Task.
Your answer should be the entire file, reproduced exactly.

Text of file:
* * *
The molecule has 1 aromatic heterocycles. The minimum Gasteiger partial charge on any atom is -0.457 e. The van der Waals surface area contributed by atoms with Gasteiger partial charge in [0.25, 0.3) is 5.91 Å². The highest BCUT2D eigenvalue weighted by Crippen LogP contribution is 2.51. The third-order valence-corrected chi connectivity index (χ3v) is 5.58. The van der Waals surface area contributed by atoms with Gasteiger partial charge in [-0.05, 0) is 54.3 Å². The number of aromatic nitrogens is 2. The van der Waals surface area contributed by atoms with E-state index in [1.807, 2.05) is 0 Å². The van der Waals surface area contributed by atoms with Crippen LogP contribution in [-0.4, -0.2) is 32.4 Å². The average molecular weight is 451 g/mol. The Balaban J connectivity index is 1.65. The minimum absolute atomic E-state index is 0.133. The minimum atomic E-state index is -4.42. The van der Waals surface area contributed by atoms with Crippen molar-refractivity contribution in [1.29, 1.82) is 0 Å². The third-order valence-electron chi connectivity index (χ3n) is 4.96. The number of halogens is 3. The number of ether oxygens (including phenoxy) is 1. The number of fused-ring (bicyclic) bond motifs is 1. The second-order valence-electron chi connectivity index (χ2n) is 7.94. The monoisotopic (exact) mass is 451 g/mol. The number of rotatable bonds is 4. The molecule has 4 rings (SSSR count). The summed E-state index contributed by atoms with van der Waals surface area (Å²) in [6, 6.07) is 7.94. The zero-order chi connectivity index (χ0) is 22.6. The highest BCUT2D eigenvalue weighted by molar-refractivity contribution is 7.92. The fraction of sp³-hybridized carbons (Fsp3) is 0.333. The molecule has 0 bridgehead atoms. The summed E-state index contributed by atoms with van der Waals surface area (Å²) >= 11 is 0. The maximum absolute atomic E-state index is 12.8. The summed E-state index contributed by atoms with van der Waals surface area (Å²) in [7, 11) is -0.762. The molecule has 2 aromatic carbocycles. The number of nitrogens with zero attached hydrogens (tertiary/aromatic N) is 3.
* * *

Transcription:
The molecule has 1 aromatic heterocycles. The minimum Gasteiger partial charge on any atom is -0.457 e. The van der Waals surface area contributed by atoms with Gasteiger partial charge in [0.25, 0.3) is 5.91 Å². The highest BCUT2D eigenvalue weighted by Crippen LogP contribution is 2.51. The third-order valence-corrected chi connectivity index (χ3v) is 5.58. The van der Waals surface area contributed by atoms with Gasteiger partial charge in [-0.05, 0) is 54.3 Å². The number of aromatic nitrogens is 2. The van der Waals surface area contributed by atoms with E-state index in [1.807, 2.05) is 0 Å². The van der Waals surface area contributed by atoms with Crippen LogP contribution in [-0.4, -0.2) is 32.4 Å². The average molecular weight is 451 g/mol. The Balaban J connectivity index is 1.65. The minimum absolute atomic E-state index is 0.133. The minimum atomic E-state index is -4.42. The van der Waals surface area contributed by atoms with Crippen molar-refractivity contribution in [1.29, 1.82) is 0 Å². The third-order valence-electron chi connectivity index (χ3n) is 4.96. The number of halogens is 3. The number of ether oxygens (including phenoxy) is 1. The number of fused-ring (bicyclic) bond motifs is 1. The second-order valence-electron chi connectivity index (χ2n) is 7.94. The monoisotopic (exact) mass is 451 g/mol. The number of rotatable bonds is 4. The molecule has 4 rings (SSSR count). The summed E-state index contributed by atoms with van der Waals surface area (Å²) in [6, 6.07) is 7.94. The zero-order chi connectivity index (χ0) is 22.6. The highest BCUT2D eigenvalue weighted by molar-refractivity contribution is 7.92. The fraction of sp³-hybridized carbons (Fsp3) is 0.333. The molecule has 0 bridgehead atoms. The summed E-state index contributed by atoms with van der Waals surface area (Å²) >= 11 is 0. The maximum absolute atomic E-state index is 12.8. The summed E-state index contributed by atoms with van der Waals surface area (Å²) in [7, 11) is -0.762. The molecule has 2 aromatic carbocycles. The number of nitrogens with zero attached hydrogens (tertiary/aromatic N) is 3.